“You will notice the Jacarandas, you will appreciate them and remember them!”

Alas, I fear that this might be what I sound like sometimes! Does my enthusiasm for shared experiences come across as naggy? Yes, I’m sure it must.

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Let’s consider the Jacaranda trees as an example. They are, as you can see, absolutely spectacular! We are at the height of Jacaranda season here in Pietermaritzburg. Many streets are lined with these graceful trees painting the canopy purple. In other spots you’ll encounter an enormous tree on its own mocking all the other colors around.

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This is not my first time experiencing this wonderful season, it’s actually my fourth. I enjoyed three years of Jacarandas blossoming in Monduli, Tanzania, when I taught there in the 90s. And it was in that setting that my heart sweetened on my now husband. With no car and plenty of time, I remember long walks gazing up with blossoms underfoot.   We would appreciate the foresight of the Germans who planted those trees along the roads, never experiencing what a gift they would be to future generations.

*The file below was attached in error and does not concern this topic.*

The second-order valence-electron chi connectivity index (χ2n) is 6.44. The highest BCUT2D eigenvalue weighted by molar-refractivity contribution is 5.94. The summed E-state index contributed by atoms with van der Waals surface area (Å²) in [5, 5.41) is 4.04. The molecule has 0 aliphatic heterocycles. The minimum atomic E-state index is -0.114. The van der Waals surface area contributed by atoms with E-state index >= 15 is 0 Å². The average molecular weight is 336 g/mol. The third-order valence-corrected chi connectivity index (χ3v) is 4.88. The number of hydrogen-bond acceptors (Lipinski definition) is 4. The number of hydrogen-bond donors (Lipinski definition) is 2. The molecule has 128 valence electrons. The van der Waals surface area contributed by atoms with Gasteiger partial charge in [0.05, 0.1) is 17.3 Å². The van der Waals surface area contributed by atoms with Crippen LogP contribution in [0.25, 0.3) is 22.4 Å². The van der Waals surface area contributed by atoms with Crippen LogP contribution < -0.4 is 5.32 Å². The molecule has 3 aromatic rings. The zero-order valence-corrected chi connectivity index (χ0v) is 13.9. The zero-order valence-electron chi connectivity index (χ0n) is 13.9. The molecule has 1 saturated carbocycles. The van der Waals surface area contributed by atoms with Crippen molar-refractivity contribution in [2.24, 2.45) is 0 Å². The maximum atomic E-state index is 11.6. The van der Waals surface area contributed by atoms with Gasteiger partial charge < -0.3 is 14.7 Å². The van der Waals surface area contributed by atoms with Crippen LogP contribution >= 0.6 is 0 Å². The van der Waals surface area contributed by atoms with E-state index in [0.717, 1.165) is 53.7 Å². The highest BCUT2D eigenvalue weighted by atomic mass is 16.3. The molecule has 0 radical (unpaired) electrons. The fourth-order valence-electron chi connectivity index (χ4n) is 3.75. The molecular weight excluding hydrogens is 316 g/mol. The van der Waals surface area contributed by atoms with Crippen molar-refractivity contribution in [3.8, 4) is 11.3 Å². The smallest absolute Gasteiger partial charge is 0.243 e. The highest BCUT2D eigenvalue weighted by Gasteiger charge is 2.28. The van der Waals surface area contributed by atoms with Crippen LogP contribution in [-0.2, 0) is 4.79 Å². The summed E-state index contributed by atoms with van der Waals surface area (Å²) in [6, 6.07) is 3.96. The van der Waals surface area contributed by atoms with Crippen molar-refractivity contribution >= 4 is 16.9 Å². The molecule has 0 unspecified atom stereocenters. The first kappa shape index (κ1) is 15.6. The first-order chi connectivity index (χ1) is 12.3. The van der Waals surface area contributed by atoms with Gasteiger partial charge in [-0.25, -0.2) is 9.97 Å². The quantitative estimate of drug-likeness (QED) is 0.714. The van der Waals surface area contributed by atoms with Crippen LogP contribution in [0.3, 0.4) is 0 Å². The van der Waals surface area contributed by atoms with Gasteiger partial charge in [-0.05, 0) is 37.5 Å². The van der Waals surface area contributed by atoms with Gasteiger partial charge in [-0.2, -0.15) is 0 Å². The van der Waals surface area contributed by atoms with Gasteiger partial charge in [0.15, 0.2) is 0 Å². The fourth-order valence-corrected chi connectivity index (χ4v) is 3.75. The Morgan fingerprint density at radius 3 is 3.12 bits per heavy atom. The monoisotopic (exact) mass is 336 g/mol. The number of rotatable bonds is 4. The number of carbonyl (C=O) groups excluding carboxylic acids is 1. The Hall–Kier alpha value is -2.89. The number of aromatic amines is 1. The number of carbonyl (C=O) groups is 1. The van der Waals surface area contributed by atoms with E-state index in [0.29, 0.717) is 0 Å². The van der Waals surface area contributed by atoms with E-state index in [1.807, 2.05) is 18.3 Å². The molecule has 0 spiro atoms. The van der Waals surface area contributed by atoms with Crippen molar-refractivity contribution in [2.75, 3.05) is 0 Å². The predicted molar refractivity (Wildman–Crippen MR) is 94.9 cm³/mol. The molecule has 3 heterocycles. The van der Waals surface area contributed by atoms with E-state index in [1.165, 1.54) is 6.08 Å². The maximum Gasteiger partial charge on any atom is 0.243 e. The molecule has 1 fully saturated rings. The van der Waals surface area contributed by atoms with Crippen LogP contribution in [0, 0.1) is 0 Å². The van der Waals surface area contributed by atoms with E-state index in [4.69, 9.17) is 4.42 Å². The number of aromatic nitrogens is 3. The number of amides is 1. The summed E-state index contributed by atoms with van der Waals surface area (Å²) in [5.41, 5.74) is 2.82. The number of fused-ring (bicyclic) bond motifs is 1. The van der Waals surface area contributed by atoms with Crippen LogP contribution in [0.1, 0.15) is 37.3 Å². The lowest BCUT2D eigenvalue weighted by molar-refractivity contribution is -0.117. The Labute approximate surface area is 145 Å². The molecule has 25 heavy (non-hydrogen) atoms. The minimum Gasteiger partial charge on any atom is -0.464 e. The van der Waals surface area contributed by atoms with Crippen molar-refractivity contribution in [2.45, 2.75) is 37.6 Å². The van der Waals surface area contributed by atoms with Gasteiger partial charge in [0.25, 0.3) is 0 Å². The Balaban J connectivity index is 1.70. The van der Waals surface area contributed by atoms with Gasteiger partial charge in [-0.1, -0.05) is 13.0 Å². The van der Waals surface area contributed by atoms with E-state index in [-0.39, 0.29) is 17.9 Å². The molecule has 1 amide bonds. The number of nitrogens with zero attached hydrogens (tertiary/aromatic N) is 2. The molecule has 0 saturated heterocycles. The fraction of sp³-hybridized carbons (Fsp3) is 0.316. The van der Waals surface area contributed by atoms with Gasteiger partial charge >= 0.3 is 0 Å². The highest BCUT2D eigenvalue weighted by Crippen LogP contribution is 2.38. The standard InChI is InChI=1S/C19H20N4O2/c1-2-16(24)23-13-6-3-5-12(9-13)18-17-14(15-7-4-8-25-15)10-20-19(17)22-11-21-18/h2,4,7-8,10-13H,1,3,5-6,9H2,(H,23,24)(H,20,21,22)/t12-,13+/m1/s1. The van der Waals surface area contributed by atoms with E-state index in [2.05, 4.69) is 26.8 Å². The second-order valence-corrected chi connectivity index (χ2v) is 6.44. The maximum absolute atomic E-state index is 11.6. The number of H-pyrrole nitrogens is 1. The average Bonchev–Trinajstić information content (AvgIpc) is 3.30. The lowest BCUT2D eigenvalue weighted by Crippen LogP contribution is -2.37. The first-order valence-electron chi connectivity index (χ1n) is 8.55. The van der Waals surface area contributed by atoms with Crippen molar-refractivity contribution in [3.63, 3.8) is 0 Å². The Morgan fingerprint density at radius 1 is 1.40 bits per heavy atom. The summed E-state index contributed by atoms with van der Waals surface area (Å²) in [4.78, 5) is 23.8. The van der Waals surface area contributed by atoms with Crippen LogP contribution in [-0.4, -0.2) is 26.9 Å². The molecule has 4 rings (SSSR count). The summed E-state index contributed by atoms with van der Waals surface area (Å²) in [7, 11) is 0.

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As you can see my reaction to the Jacarandas here in South Africa might be a wee bit steeped in my own reminiscing! But really, how can anyone miss pointing out these trees every time they spot one?! You know who… my children! So what’s a mom to do? Step up the exclamations of delight, right? Which leads to the nag factor.